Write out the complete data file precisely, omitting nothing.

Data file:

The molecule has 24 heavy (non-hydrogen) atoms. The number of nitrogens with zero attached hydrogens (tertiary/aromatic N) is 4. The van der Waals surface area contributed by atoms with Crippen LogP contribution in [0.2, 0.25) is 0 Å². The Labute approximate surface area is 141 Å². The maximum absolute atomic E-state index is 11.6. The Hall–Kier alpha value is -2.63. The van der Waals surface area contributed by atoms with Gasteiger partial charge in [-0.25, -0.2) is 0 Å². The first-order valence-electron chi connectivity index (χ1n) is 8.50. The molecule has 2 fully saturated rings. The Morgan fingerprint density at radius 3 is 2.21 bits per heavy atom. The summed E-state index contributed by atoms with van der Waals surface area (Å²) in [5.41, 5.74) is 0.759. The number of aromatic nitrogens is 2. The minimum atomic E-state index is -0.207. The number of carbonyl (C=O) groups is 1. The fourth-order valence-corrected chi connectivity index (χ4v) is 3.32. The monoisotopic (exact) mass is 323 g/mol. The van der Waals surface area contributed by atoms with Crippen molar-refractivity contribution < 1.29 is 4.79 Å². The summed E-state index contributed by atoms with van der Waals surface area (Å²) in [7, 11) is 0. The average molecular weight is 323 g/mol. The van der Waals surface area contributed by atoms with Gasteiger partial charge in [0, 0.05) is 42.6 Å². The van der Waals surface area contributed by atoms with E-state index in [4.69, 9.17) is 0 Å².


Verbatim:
The molecule has 24 heavy (non-hydrogen) atoms. The number of nitrogens with zero attached hydrogens (tertiary/aromatic N) is 4. The van der Waals surface area contributed by atoms with Crippen LogP contribution in [0.2, 0.25) is 0 Å². The Labute approximate surface area is 141 Å². The maximum absolute atomic E-state index is 11.6. The Hall–Kier alpha value is -2.63. The van der Waals surface area contributed by atoms with Gasteiger partial charge in [-0.25, -0.2) is 0 Å². The first-order valence-electron chi connectivity index (χ1n) is 8.50. The molecule has 2 fully saturated rings. The Morgan fingerprint density at radius 3 is 2.21 bits per heavy atom. The summed E-state index contributed by atoms with van der Waals surface area (Å²) in [5.41, 5.74) is 0.759. The number of aromatic nitrogens is 2. The minimum atomic E-state index is -0.207. The number of carbonyl (C=O) groups is 1. The fourth-order valence-corrected chi connectivity index (χ4v) is 3.32. The monoisotopic (exact) mass is 323 g/mol. The van der Waals surface area contributed by atoms with Crippen molar-refractivity contribution < 1.29 is 4.79 Å². The summed E-state index contributed by atoms with van der Waals surface area (Å²) in [7, 11) is 0. The average molecular weight is 323 g/mol. The van der Waals surface area contributed by atoms with Gasteiger partial charge in [0, 0.05) is 42.6 Å². The van der Waals surface area contributed by atoms with E-state index in [4.69, 9.17) is 0 Å².